This is just a guess, but I strongly suspect that the electricity sold to Maryland had a lot to do with the severe heat wave experienced during the latter half of June, and continuing into July, over the entire southern states region, and the mid-west, eastern, and New England regions of the USA On several occasions in late June and early July, CNN carried news reports about soaring electricity costs as electric utilities throughout those regions struggled to meet the heavy demand caused by sustained air-conditioning loads on top of all other electric power usage. CNN reported on the cost of a "unit" of electrical energy. (There was no explanation of just what this mysterious "unit" was, but the context made it obvious to informed observers that this was a megawatt-hour.)
For decades, electric companies have been operating a system in which electric generating capacity is bought and sold on a day-by-day, and often on an hour-by-hour basis. Companies which happen to have a generation surplus can offer to sell, and any company requiring an additional supply can choose to buy. The price is determined by a negotiation based on the selling company's cost of generation at the plant having the capacity being offered for sale, and the buying company's highest incremental generation cost at the moment, with transmission losses being taken into account.
According to CNN, the usual going rate for a "unit" (one megawatt-hour) is in the range of $30 to $40 (in US dollars), but during the June-July 1998 heat wave, electricity prices went much higher. There were some hours on some days when the cost of one "unit" of electric energy went as high as $3500 to $4000, and on June 26 there was one report of the cost of a megawatt-hour in the Chicago area as high as $4900. This is about 140 times the usual rate, and illustrates the desperate need for any electric generating capacity that could be found, cost being (apparently) no object. All kinds of old, high-cost plants were being fired up. Also, there was an opportunity for far-distant generating plants — which normally would be shut out by the large losses associated with long-distance transmission — to sell electricity no matter how far away the buyer was from the source. My guess is, it was this situation that made it possible for Nova Scotia Power to sell to Maryland. The transmission losses associated with carrying power from Cape Breton to Maryland normally would make any such sale not feasible.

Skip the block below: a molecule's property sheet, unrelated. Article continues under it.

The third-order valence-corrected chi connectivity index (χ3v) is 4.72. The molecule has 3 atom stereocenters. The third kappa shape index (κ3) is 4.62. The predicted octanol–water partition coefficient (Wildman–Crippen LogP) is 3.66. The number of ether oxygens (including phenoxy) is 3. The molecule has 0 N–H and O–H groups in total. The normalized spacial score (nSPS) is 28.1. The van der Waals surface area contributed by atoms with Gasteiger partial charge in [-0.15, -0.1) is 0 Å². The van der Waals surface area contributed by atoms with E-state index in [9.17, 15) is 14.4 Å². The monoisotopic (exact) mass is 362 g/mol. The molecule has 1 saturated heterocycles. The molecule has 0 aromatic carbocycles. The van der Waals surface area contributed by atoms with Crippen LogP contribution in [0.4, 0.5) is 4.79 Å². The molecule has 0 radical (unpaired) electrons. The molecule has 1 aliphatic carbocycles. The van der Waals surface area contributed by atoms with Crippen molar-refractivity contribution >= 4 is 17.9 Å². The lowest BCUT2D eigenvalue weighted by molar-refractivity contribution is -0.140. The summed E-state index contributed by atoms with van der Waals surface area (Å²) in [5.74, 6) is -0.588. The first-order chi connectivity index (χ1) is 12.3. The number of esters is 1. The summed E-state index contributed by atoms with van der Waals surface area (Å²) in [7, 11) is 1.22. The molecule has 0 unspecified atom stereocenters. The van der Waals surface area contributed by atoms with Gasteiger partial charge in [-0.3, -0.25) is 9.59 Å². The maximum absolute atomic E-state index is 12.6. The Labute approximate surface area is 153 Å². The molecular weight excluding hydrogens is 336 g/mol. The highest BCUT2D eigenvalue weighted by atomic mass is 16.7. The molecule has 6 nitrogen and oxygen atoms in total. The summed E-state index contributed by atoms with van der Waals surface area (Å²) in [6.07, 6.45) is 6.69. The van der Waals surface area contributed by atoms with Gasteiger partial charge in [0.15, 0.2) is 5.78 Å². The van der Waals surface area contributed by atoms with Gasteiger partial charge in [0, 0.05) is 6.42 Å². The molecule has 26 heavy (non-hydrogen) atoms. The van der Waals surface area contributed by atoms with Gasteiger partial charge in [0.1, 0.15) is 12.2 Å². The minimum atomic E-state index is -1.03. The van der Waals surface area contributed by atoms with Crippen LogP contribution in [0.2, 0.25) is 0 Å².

The matter of transmission losses is complicated. Electrical energy, sold by one company to another far away, can be carried in two ways — by displacement (which often reduces the overall loss), or by increasing transmission line loading (which substantially increases loss). In a long-haul case, such as Cape Breton to Maryland, the power generated in Cape Breton does not actually travel all the way to Maryland. What happens is — one of the seller's generating plants increases its power production by the agreed amount, say 20 megawatts, and at the same time one of the buyer's generating plants reduces its power production by the agreed amount less the calculated transmission loss, say 17 megawatts. The calculation of the appropriate loss allowance is done by a central dispatch computer for the system loading existing at that hour. The details of what happens, line by line, along the way — which lines experienced an increased loading, and which experienced a decreased loading — often are very complex, and are known only to a very few people. An adequate discussion of transmission losses for these inter-utility power sales would take many pages.
Using a 60 cm dish and a set-top receiver, ExpressVu subscribers receive more than 100 channels of Canadian and U.S. networks and specialty channels, sports and out-of-market programming. In the fall of 1998, when ExpressVu moves to its high powered DBS satellite, it will offer the equivalent of 200 channels, on a smaller 45 cm (18 inch) dish, which will be more than any other cable or satellite service in Canada. Express is owned by BCE Inc. of Montreal. [BCE Inc. is the large company that owns Bell Canada Enterprises, the largest telephone company in Canada.]
I cannot provide a list of the channels available from ExpressVu, because ExpressVu's website does not provide a list of the channels it carries. On 27 July 1998, I looked through their website for best part of an hour, and found no list of channels carried by ExpressVu. So I called their toll-free phone number, 1-888-759-3474, and asked where I could find this list online. I was told that they do not have a channel list online.